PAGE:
Things are looking good for Expedia Group—well, relatively, anyway.
Its third-quarter earnings report shows a company that’s still pulling in $1.5 billion in quarterly revenue, exceeding mid-pandemic expectations, even if that it represents $221 million in losses. Parts of the business, such as airfare sales, may have tanked, but others, like rental 比特币合约交易地址_合约交易ahome platform VRBO, are compensating.
Instead of looking back at the last few months of bumpy business, though, Chief Executive Office Peter Kern—who assumed leadership of the company in April—would rather look forward. Even in comparison to other bullish industry leaders, Kern is steadfast in his conviction that travel’s recovery isn’t just on the horizon but around the corner. And it won’t be just on forested hiking trails and scenic byways but in big, dense, boarded-up cities, too.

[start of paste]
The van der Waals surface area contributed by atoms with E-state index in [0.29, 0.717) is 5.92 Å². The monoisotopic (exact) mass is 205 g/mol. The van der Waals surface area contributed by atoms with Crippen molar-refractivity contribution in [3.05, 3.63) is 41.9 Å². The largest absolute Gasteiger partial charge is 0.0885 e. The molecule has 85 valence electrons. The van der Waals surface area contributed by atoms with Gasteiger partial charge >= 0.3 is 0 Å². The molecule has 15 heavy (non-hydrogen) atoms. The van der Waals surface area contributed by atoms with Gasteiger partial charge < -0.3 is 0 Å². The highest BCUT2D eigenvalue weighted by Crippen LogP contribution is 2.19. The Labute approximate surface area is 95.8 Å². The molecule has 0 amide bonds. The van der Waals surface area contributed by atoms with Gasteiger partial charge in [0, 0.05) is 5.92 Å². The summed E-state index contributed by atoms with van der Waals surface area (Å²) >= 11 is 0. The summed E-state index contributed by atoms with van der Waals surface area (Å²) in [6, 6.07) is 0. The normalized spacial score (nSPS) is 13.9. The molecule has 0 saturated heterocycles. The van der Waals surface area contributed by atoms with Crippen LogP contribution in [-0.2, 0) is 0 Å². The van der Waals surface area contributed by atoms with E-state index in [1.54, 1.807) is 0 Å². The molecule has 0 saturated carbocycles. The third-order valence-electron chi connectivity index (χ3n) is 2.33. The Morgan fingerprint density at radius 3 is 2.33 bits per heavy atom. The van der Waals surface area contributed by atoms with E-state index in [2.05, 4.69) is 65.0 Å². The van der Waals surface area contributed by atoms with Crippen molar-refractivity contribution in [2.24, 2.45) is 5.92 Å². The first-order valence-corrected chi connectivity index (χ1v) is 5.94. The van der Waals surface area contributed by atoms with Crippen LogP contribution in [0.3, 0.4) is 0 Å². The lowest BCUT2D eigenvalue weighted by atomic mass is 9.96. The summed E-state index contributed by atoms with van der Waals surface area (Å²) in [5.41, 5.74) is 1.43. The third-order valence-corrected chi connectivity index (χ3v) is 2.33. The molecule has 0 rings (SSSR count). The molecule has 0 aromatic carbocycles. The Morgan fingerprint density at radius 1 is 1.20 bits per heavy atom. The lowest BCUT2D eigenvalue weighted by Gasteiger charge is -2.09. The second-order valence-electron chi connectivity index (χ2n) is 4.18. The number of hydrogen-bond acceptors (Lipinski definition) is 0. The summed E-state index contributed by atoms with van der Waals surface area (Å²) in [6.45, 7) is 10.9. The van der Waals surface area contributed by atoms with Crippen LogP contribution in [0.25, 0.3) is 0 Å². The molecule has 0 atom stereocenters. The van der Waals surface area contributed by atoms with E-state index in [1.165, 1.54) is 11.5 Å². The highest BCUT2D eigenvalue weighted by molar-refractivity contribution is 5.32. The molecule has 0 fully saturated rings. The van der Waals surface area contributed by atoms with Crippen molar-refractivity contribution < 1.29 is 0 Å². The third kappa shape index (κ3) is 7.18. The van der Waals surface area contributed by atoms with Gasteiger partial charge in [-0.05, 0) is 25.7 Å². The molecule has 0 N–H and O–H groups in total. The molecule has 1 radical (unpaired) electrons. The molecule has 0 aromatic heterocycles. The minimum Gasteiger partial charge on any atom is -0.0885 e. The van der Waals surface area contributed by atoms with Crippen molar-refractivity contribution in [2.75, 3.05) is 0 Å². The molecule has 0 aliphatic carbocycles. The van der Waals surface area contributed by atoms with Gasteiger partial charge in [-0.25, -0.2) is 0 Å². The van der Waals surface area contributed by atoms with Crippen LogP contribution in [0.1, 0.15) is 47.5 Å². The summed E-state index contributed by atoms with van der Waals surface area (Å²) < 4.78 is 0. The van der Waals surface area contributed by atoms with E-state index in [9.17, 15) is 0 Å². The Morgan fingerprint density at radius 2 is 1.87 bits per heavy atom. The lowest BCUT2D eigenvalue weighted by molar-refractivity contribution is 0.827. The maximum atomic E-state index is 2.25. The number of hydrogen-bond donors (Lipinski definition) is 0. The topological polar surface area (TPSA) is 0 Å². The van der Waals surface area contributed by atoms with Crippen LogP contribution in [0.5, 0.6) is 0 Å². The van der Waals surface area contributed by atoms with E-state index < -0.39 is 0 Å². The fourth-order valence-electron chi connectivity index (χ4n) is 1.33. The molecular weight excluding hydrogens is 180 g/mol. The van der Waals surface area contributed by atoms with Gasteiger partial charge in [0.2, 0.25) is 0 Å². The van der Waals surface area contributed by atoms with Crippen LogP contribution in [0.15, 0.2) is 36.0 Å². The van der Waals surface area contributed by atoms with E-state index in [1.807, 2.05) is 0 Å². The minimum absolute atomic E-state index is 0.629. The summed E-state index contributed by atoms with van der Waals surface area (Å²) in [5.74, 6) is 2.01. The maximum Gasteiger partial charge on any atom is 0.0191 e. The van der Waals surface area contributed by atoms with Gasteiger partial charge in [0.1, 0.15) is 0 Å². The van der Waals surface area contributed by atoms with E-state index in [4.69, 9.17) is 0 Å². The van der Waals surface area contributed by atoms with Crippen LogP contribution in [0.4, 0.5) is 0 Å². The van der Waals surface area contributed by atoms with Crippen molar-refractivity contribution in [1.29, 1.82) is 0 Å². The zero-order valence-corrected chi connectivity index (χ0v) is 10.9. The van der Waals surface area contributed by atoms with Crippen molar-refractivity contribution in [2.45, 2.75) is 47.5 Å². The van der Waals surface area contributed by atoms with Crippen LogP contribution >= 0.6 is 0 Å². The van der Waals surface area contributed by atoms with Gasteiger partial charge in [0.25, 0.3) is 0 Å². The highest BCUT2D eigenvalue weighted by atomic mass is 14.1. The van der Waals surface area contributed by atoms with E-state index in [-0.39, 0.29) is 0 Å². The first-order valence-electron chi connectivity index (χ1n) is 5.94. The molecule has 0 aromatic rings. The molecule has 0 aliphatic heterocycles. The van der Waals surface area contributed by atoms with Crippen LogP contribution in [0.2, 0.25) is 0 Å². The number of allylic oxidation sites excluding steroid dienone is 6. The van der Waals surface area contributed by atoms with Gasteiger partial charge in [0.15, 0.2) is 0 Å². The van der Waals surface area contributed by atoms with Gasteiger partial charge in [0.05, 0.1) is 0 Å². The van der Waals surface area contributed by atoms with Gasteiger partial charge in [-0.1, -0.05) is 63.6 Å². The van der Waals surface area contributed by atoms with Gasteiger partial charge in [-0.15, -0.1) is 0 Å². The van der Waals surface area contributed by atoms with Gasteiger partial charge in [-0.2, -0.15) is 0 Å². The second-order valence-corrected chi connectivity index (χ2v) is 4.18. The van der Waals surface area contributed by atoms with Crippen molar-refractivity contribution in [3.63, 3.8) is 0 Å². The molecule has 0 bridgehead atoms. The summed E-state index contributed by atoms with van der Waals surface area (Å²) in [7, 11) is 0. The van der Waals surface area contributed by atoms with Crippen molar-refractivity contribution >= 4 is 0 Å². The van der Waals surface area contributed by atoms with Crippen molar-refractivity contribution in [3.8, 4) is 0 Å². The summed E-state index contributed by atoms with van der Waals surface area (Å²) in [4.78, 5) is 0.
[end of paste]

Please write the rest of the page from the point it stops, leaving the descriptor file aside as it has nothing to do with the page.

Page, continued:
Kern firmly holds that news of an impending vaccine—rather than the vaccine itself—is what will jump-start travel again. “People will think, ‘Well, by the summer Europe might be open, or I might have the vaccine, so let’s book it,’” he explains.
Pfizer’s announcement last week that its vaccine candidate was 90% effective has not yet shown a quantifiable impact on Expedia’s sales, but it did send the company’s stock price up 22.5% that morning—along with similar spikes for such travel companies as Marriott International and Park Hotels & Resorts.
A shift in consumer confidence doesn’t happen overnight, but it’s been steadily rising, Kern says.
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